Esther Beaton


Building up your lighting

A good environmental portrait can be created by systematically building up the different lighting sources.

While on the subject of lighting, here are a couple more examples of adding colour. Using coloured flashes is one way to overcome a drab scene – and when you’re indoors, in a clinical environment, it’s always a drab scene.

I like to think of it as building my scene, a bit like adding layers of colours to a blank canvas.

Most laboratories are cluttered and have fluorescent or other unattractive light sources.
After the background lighting is good, I start to work on the lighting for the subject. Here it still needs to be a bit brighter and warmer.

With the first research lab, I started by taking a quick reference photo to check the exisiting lighting. Then I found a tank of pretty green water which had a suitable background. Although it was untidy, the background said “research”. The background really needed something to clean it up so I added a blue flash to it. I then added the second flash, aimed at the subject’s face, and left it with a natural colour balance.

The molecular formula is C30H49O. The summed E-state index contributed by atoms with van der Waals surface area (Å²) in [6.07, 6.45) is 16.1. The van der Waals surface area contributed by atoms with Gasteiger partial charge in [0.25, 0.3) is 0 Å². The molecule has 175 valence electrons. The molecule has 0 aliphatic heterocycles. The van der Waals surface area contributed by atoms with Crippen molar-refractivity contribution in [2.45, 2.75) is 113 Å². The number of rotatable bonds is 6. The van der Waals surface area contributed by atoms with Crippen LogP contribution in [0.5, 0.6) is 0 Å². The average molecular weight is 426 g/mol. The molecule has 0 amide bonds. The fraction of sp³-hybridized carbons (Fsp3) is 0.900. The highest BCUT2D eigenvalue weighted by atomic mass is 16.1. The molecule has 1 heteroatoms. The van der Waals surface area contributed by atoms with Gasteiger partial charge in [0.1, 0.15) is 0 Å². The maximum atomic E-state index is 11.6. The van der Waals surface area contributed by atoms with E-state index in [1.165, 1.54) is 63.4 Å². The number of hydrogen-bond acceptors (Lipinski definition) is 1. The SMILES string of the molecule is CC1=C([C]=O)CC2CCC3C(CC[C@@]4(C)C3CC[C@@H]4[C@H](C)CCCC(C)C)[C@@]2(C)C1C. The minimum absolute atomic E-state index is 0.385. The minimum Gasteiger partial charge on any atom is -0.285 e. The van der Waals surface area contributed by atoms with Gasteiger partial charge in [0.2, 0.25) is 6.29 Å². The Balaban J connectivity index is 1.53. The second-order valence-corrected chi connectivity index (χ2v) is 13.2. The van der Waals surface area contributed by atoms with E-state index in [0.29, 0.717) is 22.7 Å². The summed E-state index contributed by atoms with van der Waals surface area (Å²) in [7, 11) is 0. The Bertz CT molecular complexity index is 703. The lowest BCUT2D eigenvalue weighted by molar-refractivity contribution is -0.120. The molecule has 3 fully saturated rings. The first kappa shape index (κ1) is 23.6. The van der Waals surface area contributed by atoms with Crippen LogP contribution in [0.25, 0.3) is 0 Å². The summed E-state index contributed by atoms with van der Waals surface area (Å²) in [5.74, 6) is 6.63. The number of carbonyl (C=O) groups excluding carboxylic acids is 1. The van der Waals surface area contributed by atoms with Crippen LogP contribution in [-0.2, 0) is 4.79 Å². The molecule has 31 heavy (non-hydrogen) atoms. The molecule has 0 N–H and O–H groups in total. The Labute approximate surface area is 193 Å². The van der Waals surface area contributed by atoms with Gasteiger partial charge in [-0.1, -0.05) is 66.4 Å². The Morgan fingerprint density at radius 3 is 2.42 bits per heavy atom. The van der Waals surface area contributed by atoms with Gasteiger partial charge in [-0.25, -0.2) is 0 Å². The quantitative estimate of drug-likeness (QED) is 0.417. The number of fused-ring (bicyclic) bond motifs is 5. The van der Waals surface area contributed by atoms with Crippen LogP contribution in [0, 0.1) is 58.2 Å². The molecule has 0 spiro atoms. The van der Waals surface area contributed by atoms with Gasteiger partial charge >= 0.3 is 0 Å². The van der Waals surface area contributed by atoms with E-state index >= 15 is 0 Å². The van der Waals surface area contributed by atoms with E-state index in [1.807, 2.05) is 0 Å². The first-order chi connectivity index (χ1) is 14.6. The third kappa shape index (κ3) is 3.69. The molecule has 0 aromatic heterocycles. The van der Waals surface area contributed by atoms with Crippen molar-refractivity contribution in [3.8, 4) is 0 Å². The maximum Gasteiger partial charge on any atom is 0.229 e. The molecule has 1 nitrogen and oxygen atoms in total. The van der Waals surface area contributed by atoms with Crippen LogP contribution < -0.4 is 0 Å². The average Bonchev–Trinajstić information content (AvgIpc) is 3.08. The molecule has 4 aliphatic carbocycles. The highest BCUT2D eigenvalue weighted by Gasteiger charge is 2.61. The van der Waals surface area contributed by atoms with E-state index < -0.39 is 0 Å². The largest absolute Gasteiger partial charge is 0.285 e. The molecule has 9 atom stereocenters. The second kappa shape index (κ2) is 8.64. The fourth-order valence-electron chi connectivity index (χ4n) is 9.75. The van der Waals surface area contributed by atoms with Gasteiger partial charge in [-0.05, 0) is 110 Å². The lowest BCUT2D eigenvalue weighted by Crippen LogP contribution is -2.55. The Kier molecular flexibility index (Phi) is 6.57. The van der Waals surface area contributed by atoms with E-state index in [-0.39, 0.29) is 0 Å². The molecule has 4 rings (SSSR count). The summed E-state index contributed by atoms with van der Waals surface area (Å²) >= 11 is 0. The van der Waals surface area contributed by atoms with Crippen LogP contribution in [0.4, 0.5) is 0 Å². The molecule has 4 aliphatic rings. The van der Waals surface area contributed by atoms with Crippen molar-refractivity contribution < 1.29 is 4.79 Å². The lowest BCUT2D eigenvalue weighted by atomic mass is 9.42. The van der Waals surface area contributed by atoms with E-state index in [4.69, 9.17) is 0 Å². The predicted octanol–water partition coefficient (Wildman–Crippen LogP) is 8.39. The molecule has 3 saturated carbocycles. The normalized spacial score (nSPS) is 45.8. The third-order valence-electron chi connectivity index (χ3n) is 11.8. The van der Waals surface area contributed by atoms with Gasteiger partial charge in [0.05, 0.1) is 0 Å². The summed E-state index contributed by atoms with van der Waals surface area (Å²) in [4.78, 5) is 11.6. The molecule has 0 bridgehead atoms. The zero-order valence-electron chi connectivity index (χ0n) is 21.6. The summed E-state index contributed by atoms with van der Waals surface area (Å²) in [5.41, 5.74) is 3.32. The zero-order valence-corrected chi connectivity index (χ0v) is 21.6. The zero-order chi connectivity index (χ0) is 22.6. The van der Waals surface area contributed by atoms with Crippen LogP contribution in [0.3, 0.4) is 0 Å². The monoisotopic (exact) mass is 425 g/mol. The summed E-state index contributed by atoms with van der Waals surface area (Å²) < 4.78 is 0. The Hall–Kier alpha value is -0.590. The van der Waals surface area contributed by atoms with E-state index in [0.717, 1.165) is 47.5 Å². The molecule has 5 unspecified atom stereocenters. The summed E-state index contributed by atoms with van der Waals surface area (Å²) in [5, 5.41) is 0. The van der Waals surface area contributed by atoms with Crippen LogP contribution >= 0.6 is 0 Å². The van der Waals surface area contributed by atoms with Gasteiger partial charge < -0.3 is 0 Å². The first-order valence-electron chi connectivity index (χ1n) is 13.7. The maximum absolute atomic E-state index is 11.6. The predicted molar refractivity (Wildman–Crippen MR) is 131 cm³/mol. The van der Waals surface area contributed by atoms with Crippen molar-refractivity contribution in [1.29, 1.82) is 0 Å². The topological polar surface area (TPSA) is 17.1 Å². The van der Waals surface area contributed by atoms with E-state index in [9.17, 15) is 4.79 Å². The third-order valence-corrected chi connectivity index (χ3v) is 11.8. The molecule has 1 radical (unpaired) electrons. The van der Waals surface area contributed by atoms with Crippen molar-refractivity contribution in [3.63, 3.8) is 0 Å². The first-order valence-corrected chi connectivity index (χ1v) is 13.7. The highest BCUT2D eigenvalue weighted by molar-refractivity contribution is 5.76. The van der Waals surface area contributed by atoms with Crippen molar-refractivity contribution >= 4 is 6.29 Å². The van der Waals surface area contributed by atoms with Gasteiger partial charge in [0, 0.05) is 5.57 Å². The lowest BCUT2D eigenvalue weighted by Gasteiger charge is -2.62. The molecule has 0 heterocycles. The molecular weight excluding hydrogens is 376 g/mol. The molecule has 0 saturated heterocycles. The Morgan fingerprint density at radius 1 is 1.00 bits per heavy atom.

For the second lab, I duplicated the technique. I just wanted some colour on the background and blue is a good science-y colour. Since the test tray in the subject’s hand was really important to the story, I hit it with a little torch I always keep in my gadget bag. Thank God for LEDs because – hallelujah  – they are daylight balanced!

A different lab, also with cluttered background and unattractive lighting.
Adding blue lighting to the background complements the subject and makes her stand out more.

I come across a lot of newbie photographers who are genuinely afraid of “lighting”. Believe me, with modern speedlights and cameras, it’s so much easier than the old days. I’m thinking of teaching some lighting workshops. Any expressions of interest? 

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